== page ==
Leathers can be very good at coral warfare. When stressed or just when a neighboring coral gets too close it can release chemicals into the water. Run carbon and change it regularly. Water changes will help as well of course.
 

Cristy17

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Leathers can be very good at coral warfare. When stressed or just when a neighboring coral gets too close it can release chemicals into the water. Run carbon and change it regularly. Water changes will help as well of course.
Thank you! So far nothing has seemed to be affected and the leather seems to be bouncing back well.
 

reeftank220master

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Beginner Corals- Leathers

All photos by: Melypr1985

Leather corals encompass a wide range of species. While there are many different types with different sizes, shapes, growth patterns and rates and even colors, they all have similarities. They are easy to care for, grow quickly, enjoy lower light and are beautiful especially when they get larger. It is an exceptional choice for the beginner who hasn’t learned enough about water chemistry or tank maintenance to be comfortable keeping more difficult corals like LPS (Large Polyp Stony) and SPS (Small Polyp Stony). They are also a great option for those that want corals but also a heavy fish load.

Leathers are soft corals, so named for their lack of hard skeleton made of calcium carbonate. They are often leathery or grainy in feel and appearance which is where they get the slang name of “leathers”. They do, however, have tiny skeletal bits called sclerites within their tissues. They can focus these sclerites into the base of their structure firmly attaching them to the rocks. This element also gives them the leathery look and feel we spoke of and the added benefit of making them a little less appealing to predators. Most of the corals in this category are photosynthetic and rely on nutrient rich water along with light to produce energy. These corals don’t need to be fed directly like you would an LPS coral that has a mouth and feeder tentacles. They will feed off of Phyto plankton in the water or other very small particle foods suspended in the water. You will find the colors are more subdued than you might find in SPS or LPS corals, but there is quite a bit of beauty there. Creams, whites, soft blues and purples, green and neon green, even yellow!

These corals can be grown fairly quickly compared to most LPS corals and they don’t get real picky about water quality. Lighting can vary as well, from the old compact fluorescent bulbs, T5HO, metal halides and LEDs, they can adjust to most light intensities. Most of the tanks I care for have been upgraded to LED but there are different spectrums and intensity with each tank. I have leathers in each tank at different levels and all have done very well. The leathers in the tanks with higher light had to be acclimated to that light over time, though it was done within a week or two and I had no ill effects from it. Flow is another requirement for leathers. Most people will tell you they need low flow, but I’ve noticed that they do much better in a higher flow environment. While they will do ok in a low flow tank, it’s better to be able to (at a minimum) adjust the flow a bit higher on occasion or to be able to move the leather to that higher flow area when needed. The main reason for this is as the coral grows it will become waxy looking buildup. The coral uses this as a defense mechanism and helps it keep from being overgrown by other surrounding corals. Knowing that, it can be useful to us as well. Seeing it several times a year is normal, but seeing it for a long period is not. If the waxy appearance doesn’t get blown away by the current, infection can set in and cause the coral harm. It can also show that the coral is stressed either by a new tank or a neighboring coral.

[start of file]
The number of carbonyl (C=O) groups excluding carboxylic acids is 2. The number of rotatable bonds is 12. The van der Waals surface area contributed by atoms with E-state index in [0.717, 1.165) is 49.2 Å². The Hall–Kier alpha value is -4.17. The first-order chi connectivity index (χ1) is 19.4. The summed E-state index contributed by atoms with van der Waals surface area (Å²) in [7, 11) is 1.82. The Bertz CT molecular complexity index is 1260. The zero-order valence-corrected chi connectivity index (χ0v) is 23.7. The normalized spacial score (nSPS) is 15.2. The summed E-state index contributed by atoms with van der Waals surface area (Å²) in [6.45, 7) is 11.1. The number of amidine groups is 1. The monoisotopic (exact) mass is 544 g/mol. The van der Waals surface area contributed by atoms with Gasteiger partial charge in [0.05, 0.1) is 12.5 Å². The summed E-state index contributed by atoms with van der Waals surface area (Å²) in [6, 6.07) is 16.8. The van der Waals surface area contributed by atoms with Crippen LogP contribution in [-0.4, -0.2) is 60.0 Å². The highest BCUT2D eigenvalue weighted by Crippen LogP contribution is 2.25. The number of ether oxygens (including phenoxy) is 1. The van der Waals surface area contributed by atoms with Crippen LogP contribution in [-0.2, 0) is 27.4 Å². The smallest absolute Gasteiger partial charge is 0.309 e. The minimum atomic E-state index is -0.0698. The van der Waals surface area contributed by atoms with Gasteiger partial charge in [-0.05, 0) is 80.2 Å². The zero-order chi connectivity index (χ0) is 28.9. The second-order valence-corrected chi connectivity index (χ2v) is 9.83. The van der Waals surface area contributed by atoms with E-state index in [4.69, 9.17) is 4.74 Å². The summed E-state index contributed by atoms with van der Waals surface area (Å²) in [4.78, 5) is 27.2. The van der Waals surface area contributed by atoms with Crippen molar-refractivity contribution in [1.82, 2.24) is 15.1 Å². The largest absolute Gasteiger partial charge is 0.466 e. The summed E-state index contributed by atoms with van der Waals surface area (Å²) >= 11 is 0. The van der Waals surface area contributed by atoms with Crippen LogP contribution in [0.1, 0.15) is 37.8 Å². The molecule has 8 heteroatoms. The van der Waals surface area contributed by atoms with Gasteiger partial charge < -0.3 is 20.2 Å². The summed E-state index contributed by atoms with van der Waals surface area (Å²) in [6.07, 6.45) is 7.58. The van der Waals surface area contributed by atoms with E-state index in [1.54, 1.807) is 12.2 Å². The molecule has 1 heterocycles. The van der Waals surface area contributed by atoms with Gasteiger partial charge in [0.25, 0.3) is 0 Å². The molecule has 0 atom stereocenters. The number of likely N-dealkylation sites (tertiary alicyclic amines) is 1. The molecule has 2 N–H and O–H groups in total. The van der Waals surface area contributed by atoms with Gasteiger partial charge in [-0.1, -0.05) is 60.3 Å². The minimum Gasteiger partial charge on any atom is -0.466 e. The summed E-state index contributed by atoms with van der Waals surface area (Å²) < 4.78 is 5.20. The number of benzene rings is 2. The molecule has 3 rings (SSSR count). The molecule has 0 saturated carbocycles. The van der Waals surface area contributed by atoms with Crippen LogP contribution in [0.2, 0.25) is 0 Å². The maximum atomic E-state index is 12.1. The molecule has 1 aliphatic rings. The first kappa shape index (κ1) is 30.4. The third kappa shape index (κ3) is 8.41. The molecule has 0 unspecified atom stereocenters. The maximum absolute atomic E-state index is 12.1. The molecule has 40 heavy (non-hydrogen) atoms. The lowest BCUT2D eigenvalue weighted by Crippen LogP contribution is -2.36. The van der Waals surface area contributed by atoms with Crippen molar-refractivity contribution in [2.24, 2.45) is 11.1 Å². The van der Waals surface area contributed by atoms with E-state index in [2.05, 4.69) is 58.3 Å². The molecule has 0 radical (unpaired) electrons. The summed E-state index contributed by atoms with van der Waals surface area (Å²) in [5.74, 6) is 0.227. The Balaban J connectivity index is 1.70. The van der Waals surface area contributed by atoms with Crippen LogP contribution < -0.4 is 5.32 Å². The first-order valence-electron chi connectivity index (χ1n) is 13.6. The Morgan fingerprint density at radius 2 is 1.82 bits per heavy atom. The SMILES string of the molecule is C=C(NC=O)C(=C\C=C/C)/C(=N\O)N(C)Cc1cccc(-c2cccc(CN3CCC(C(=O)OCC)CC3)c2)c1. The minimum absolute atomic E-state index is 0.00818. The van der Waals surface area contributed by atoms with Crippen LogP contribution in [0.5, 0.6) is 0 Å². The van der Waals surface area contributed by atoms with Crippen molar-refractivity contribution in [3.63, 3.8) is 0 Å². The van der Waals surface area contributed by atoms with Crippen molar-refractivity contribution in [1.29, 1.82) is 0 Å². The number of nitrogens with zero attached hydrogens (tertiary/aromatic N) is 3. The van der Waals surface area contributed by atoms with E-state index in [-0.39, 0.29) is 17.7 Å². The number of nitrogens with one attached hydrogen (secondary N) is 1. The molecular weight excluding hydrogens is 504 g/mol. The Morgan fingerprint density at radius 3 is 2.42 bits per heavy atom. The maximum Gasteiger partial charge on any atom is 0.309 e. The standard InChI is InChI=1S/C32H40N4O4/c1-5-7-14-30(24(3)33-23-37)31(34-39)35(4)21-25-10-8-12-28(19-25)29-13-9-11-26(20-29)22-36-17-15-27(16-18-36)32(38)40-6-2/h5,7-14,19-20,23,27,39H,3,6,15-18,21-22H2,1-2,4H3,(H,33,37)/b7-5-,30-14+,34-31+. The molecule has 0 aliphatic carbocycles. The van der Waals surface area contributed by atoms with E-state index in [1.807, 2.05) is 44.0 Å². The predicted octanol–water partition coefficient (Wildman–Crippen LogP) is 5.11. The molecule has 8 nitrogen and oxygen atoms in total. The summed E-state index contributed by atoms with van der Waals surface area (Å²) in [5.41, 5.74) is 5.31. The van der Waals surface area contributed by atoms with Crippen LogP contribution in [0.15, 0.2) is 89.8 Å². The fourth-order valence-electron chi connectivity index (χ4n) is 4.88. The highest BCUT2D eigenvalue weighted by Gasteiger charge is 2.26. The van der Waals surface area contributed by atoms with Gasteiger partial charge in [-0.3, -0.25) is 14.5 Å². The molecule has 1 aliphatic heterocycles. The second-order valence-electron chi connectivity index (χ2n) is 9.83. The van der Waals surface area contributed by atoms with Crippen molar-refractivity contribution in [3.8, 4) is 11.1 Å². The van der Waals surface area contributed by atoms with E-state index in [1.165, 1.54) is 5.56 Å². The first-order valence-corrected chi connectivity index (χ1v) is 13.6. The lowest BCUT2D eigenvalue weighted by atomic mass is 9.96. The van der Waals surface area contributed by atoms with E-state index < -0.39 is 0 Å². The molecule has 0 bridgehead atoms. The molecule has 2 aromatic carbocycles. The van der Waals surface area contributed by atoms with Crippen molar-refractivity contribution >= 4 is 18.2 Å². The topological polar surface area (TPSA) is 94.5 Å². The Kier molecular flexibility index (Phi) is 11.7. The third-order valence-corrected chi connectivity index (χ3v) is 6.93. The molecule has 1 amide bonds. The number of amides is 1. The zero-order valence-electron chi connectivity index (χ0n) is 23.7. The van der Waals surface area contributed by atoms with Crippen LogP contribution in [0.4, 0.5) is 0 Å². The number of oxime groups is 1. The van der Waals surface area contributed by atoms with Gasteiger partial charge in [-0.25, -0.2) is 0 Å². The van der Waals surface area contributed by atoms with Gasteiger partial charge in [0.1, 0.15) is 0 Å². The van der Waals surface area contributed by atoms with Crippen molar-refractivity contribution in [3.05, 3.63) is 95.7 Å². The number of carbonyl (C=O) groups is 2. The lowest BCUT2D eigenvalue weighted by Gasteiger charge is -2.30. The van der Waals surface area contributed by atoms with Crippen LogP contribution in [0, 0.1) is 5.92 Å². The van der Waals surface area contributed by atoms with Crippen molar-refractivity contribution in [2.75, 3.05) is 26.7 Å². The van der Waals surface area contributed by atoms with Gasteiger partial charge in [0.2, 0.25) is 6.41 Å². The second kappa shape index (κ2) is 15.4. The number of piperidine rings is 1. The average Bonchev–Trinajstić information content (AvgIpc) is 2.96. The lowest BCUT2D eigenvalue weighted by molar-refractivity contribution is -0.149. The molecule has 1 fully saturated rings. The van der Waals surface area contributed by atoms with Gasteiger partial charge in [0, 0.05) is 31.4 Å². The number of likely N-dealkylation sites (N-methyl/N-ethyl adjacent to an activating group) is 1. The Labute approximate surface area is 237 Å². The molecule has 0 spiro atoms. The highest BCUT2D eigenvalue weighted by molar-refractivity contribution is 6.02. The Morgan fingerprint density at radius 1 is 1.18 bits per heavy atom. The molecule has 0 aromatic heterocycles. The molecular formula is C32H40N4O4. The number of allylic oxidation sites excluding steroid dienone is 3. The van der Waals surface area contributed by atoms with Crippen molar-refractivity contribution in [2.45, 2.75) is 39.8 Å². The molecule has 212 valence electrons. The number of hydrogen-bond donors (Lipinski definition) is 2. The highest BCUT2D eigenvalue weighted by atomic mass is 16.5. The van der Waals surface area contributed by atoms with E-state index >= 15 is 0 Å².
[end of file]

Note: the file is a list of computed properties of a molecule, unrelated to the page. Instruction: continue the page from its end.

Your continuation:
Fragging leathers can be very simple and straightforward. A sharp blade and a steady hand are often all that are needed. For the most part, just cutting off a bit of the coral at the edges will be sufficient to start a new coral. Toadstools, cabbage and crown leathers are like this. You can cut a piece off the edge, or a wedge shaped piece, rubber band it loosely to a rock or frag plug and in a couple weeks you’ll have a new coral growing for you. Finger leathers are just as easy. Take a firm hold of a “finger” or stalk of the coral and cut close the main, center stalk. You’ll want to use a sharp blade and clean strokes for cutting. These corals are easy to frag but they aren’t indestructible. I have a toadstool in the display at the shop that was severely injured during the “remodel” of that tank. The stalk and head of the toadstool was roughly sheared off and subsequently died. The bit of the stalk, or “foot” that was still attached to the rocks grew back a whole new toadstool in about 6 months.
This is the exact toadstool that I speak about that died and regrew.

Leathers are one of the best starter corals around. Some of them can grow quickly enough to be considered invasive (the Kenya tree comes to mind here), but most are moderate growers, easily fragged, and won’t break the bank to purchase or care for. Some people even keep leathers in angel tanks or predator tanks because, yeah.. the angels may take a bite every now and then but they grow quickly enough to recover well and they can handle the dirty water that preds can cause. What leathers do you keep in your tank? What do you love about them?